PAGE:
When these Southwell wills were made some three hundred years had passed since Christina of Long Bennington distributed her goods and her sheep among her dependants and between three and four hundred years since the Lincolnshire farmers made their charters quoted earlier in this chapter. The Reformation had broken the long dependence of the English Church upon the Pope, the Renaissance was in full flood, and many changes had been made in English law before these wills were made. Yet their essential atmosphere is no different from that in which Christina of Bennington and the free Saltfleetby farmers moved. The ancestors of most of the people whose wills were proved at Southwell were far humbler folk than Christina. They were more nearly on a level with the Lincolnshire farmers, but time had favoured their descendants. To them, as to all farmers, life turned on the seasons of the agricultural year. Their wealth was in their stock and crops. The implements in daily use in the house and the cow-sheds can have changed little as the years passed. The general increase in wealth had brought pewter dishes and silver spoons, but brass pots, sheets, pillows, cushions and basins are still articles of value. A wider range of materials and articles of dress are available for the country-woman who could afford them, but her clothes are still important enough to be bequeathed item by item to her kinsfolk and friends. The cap, an indispensable article of dress to most ladies in Queen Victoria’s reign, and to the farmer’s wife as late as the present century, has made its appearance to take the place of the Anglo-Saxon headband and of Christina of Bennington’s wimple.

A hundred years before the earliest of these Southwell wills was written a family sprung from a similar environment in another part of England had begun to accumulate the vast body of correspondence which makes the Paston Letters a source of the first importance for English social history. The village of Paston in Norfolk lies about a mile from Bromholm Priory and the family had long been settled there. Enemies said that they were descended from an unfree husbandman, but Norfolk was, like Lincolnshire and Nottinghamshire, a land of free peasantry. The Pastons owed their rise to the fact that William Paston early in the fifteenth century took to the law and became a judge. Before his death in 1444 he had bought more land at Paston and had bought the manor of Oxnead for his wife’s jointure. The manor of Gresham he purchased and left to his son. He left, too, a trail of lawsuits, the theme of many of the letters. The judge married Agnes, daughter of Sir Edmund Berry, head of a knightly Norfolk family. His son John married Margaret Mautby, daughter and heiress of John Mautby, of Mautby, Norfolk. This marriage was arranged by the parents of the young people, who had never seen each other before the ‘young gentlewoman’ was brought to her future husband’s home. Agnes Paston wrote to tell her husband ‘good tidings’ of the occasion. ‘And as for the first acquaintance between John Paston and the said gentlewoman, she made him gentle cheer in gentle wise and said he was verrily your son. And so I hope there shall need no great discussion between them. The parson of Stockton told me that if you would buy her a gown her mother will give thereto a goodly fur’. Agnes added that Margaret needed a gown and suggested that it should be a ‘goodly blue or else a bright red’1.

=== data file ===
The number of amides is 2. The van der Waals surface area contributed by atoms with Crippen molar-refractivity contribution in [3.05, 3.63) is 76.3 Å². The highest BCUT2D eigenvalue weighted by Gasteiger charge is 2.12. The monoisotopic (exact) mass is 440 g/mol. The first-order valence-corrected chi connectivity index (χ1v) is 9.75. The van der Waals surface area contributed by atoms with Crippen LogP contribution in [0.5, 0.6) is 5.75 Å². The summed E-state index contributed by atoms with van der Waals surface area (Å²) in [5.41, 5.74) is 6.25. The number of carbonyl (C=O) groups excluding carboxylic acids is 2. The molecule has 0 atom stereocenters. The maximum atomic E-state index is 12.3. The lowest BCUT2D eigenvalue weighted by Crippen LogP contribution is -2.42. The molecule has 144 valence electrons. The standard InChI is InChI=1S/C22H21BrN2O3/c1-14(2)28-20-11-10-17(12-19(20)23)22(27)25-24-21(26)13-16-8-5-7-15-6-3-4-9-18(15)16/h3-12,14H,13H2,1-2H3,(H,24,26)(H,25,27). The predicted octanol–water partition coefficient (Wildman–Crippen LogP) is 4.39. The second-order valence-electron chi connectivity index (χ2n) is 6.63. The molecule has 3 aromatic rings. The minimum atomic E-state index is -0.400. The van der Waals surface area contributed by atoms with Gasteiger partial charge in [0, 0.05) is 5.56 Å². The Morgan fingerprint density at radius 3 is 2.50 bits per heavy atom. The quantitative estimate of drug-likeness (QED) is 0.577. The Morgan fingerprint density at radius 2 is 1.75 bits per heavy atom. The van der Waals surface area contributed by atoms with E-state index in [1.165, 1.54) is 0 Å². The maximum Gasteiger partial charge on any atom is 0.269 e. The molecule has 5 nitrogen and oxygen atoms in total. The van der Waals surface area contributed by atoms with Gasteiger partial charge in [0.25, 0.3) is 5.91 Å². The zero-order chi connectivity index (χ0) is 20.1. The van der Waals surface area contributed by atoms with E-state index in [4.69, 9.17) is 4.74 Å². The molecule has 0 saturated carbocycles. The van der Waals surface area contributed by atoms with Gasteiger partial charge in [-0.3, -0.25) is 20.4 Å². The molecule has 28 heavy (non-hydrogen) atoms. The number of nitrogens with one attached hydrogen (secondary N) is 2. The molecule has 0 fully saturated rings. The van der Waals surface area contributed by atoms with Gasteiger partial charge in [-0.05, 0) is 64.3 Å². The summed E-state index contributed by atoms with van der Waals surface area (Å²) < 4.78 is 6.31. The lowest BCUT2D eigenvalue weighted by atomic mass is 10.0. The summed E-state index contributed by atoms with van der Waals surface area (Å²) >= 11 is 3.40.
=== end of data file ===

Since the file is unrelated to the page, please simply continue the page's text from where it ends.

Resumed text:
John Paston followed his father to the law, so that he spent the terms in London, and in 1460 was elected to represent the shire in Parliament. His mother and his wife remained in Norfolk, looking after the family interests there. Agnes Paston had much trouble over ways which her husband had stopped up. She had a wall built, but it was pulled down. Even in church a man came into her pew to tell her that ‘the stopping of the way should cost her 20 nobles, yet it should down again’2. Margaret Paston, her son’s wife, was a woman of strong will and great capacity, equal to more serious emergencies. She did not flinch at the prospect of defending her husband’s house against attack, but asked that he would send her some crossbows and ‘wyndacs’ to bind them with and bolts to shoot from them, ‘for your house is so low that no man may shoot out with a long bow though we had never so much need’1. Lord Moleyns claimed the manor of Gresham against John Paston and in 1450 attacked his house with a great company while his wife was within with twelve people. They ‘myned the wall of the chamber wherein Margaret Paston was and bare her out at the gates and cut asunder the posts of the houses and let them fall’2. Some fifteen years later Margaret Paston was again in a house threatened by her husband’s enemies. Sir John Fastolf had made John Paston his executor and heir subject to certain conditions, but the Duke of Suffolk laid claim to Fastolf’s manor of Drayton. Margaret Paston was living in the neighbouring manor of Hellesdon supported by her eldest son. They were prepared, with guns and ordnance and sixty men, to withstand an assault, so that although the duke’s men came up three hundred strong they did not dare to attack. John Paston wrote to thank his wife for her ‘labour and business with the unruly fellowship that came before you on Monday last past. And in good faith you acquitted you right well and discreetly and heartily to your worship and mine, and to the shame of your adversaries, and I am well content that you avowed that you kept possession at Drayton and so would do’3. Before the end of the year, however, the duke’s men had plundered Hellesdon, destroying everything they could not carry away.